In the end, one of the most critical departments in any company or government should be Human Resources, so that we can prevent a security breach; however, just a few companies and governments understand this.

To conclude, it is worth highlighting and reflecting on a few more points about information security:

  • Network – Involves monitoring the network to detect any suspicious packets or movements.
  • Email – Apart from preventing spam and viruses, it is necessary to keep strict control of what leaves the company through analysis and constant changes of passwords, personnel training, and encryption.
  • Physical Security – Involves keeping the premises secure through different layers of security such as cameras, controlled access, security guards, fire prevention, etc.
  • Encryption – Involves encrypting information from the moment it is generated until it is delivered to the recipient.
  • Mobile Data Security – Refers to keeping all company mobile devices safe by following all the established protocols.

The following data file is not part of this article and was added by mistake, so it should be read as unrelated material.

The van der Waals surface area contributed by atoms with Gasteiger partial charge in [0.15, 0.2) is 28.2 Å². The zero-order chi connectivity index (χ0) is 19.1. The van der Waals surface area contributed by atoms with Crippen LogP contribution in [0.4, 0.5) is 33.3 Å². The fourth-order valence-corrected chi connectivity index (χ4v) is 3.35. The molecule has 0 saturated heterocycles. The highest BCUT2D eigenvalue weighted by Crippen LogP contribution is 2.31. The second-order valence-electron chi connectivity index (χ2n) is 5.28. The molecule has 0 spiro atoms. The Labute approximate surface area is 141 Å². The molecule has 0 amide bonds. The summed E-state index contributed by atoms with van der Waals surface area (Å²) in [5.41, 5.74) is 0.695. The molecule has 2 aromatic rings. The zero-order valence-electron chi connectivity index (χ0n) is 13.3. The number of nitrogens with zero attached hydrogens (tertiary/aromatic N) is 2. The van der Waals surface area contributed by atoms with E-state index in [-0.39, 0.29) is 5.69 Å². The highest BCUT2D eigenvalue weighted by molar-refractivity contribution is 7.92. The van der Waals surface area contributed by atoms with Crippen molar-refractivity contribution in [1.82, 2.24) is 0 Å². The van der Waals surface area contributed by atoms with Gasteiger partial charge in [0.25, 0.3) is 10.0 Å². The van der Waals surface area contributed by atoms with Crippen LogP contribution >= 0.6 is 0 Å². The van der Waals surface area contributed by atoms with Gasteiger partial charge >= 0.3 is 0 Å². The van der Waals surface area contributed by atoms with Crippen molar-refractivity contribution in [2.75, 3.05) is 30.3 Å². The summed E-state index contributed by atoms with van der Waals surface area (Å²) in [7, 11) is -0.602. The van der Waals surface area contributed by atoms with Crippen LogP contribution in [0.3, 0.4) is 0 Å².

There must be a company commitment to apply all security protocols and hardware, but this commitment has to come from the employee, and this is the key to data security. If there is no commitment from the employee, all the processes and hardware that we have won’t prevent a security breach.

About the Author

Pablo MoralesPablo Morales is the Chief Information Security Officer at Framework Science in Tijuana Baja California. He has over 20 years of experience in the IT industry. He came from being a developer to identifying and understanding possible company risks and providing feasible solutions.



Views expressed in this article are personal. The facts, opinions, and language in the article do not reflect the views of CISO MAG and CISO MAG does not assume any responsibility or liability for the same.